Courage can be contagious, and hope can take a life of its own. These are the words I live by. Coming from a country where terrorism is the most prevalent activity, (social, economic and political) the move my parents took from Afghanistan to the United States of America was one of the most courageous and tactful decisions they made. There is a double standard when they come from the developed world,' their intention is to curb terrorism and save innocent locals, caught in the crossfire between warring parties. However, regardless of my innocence in all of this, my arrival in the United States was met with blank stares and the misinterpreted perception of my grand plan to take employment opportunities from well deserving Americans. Sometimes even treated as the very terrorists my family worked so hard to escape.
Courage can be contagious, and hope can take a life of its own. Off course the entry to the country was not going to be perfect and without trial. Looking back home, the consistent patrol of military and militarized youth created an atmosphere that instilled fear in locals and often took away an opportunity for the youth. Young boys are required to choose a side and fight alongside their kin. Guns and bombs are nothing to be in awe about. Life in Afghanistan wasnt rosy. The stares and sneers I got in the United States of America, therefore, were tolerable and in most cases prompted me to try and bridge a gap that made me an immigrant and outlier in school.
In hindsight, I was well prepared for high school in America. In the movies, being an outsider makes you a target. Victimization and stigmatization were core prejudices which I had to come to terms with and learn how to cope. The other young children who had not made it out of Afghanistan longed for education and the opportunities my parents had sacrificed to secure. The culture at home did not give any room, for innovation, entertainment, and industrial development. Many Afghans, therefore, yearn to sit in a classroom like the ones I was privileged to have.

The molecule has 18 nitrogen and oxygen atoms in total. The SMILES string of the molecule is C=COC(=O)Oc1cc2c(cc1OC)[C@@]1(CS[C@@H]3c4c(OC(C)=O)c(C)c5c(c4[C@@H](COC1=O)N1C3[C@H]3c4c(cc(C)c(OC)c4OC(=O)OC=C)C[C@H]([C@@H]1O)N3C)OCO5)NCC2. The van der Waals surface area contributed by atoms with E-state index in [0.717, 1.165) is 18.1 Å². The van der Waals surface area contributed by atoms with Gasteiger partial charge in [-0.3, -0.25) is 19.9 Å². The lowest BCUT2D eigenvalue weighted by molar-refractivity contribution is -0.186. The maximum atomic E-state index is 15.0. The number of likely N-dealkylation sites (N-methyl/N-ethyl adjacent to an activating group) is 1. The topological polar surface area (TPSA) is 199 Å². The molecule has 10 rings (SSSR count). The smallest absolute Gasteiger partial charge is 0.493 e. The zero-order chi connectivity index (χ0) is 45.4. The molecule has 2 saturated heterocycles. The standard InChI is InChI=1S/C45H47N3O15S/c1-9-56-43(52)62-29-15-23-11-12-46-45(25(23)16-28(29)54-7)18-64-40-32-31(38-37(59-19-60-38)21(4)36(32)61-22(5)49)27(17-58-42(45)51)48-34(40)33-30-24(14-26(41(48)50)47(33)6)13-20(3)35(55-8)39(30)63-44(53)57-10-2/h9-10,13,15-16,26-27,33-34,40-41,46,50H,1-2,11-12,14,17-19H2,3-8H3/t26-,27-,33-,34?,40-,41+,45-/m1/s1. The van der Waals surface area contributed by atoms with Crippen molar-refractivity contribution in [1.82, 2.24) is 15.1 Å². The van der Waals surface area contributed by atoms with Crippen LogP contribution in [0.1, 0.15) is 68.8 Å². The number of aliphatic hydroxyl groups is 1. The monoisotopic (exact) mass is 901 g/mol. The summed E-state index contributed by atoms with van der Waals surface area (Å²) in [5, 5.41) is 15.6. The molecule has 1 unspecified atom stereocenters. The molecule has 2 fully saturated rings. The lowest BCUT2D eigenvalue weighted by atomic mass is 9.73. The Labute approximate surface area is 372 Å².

The year has seen me change, a great deal. For one, many of the sneers I initially got turned into smiles. I believe I am getting more socially aware and active. Courage is contagious. As a senior, I am blessed to have the support of my family and friends. The immigrant in America has a difficult task. Other than my consistent defense of both intention and culture, I have to compete with born American for education opportunities, and eventually jobs. Also, my culture and religion do not give a lot of room for social and economic empowerment, especially for the girl child. I take a lot of strength to wake up, get my Hijab and join millions of Americans in the fight against Islam extremism.
Sometimes, I go home to find my brothers and sisters (both maternal and in faith), tired of the hate and sometimes disillusioned. These feelings breed hate. They say that life is 10% of what happens to you and 90% of how you react to it. So how do I react to all this? Hope. In the last 100 years, this country has seen significant strides in social acceptance of minorities, advancement of social and cultural diversity, increased sensitivity for the female rights. The 21st century has however brought about new struggles, the acceptance of Immigrants remains a challenge to the American people and Immigrants such as myself.
I am fortunate to have parents whose sheer courage extends to my everyday life. I am inspired to protect my culture by sharing some of my beliefs and thoughts with other classmates. I have had a lot of time to understand the social structure of the American high school, getting insight into issues like school spirit and pride. As the senior class, it is out time to take the flags, of our parents, cultures, and lives and raise them for the world to see and understand why we are here.
I cannot lie, I have come a long way from home, in search of freedom and success, my country has not seen for 47 years (Adelman and Taylor 323-344). I, therefore, am not afraid of the stares and sneers. In fact, in some weird way, I feel life has taken a turn for the better. First world immigrant problems if you will. I, however, raise the flag of millions of Afghans struggling to get out of a war no one understands. It is my intention to ensure the opportunities and wealth of resources at my disposal are not wasted. Looking at the class of 2017, the hope that brought me half way across the world is in the eyes of each student, every staff member. It is you who give me strength and challenge my courage, and for that, I am eternally grateful. This hope has taken a life of its own, and I am living proof of that. I believe the future holds so much for each one of us if we remember that courage can be contagious and hope can take one a life of its own. Thank you.
Adelman, Howard, and Linda Taylor. "Immigrant Children and Youth in the USA: Facilitating Equity of Opportunity at School." Education Sciences 5.4 (2015): 323-344. Web. 17 Apr. 2017.
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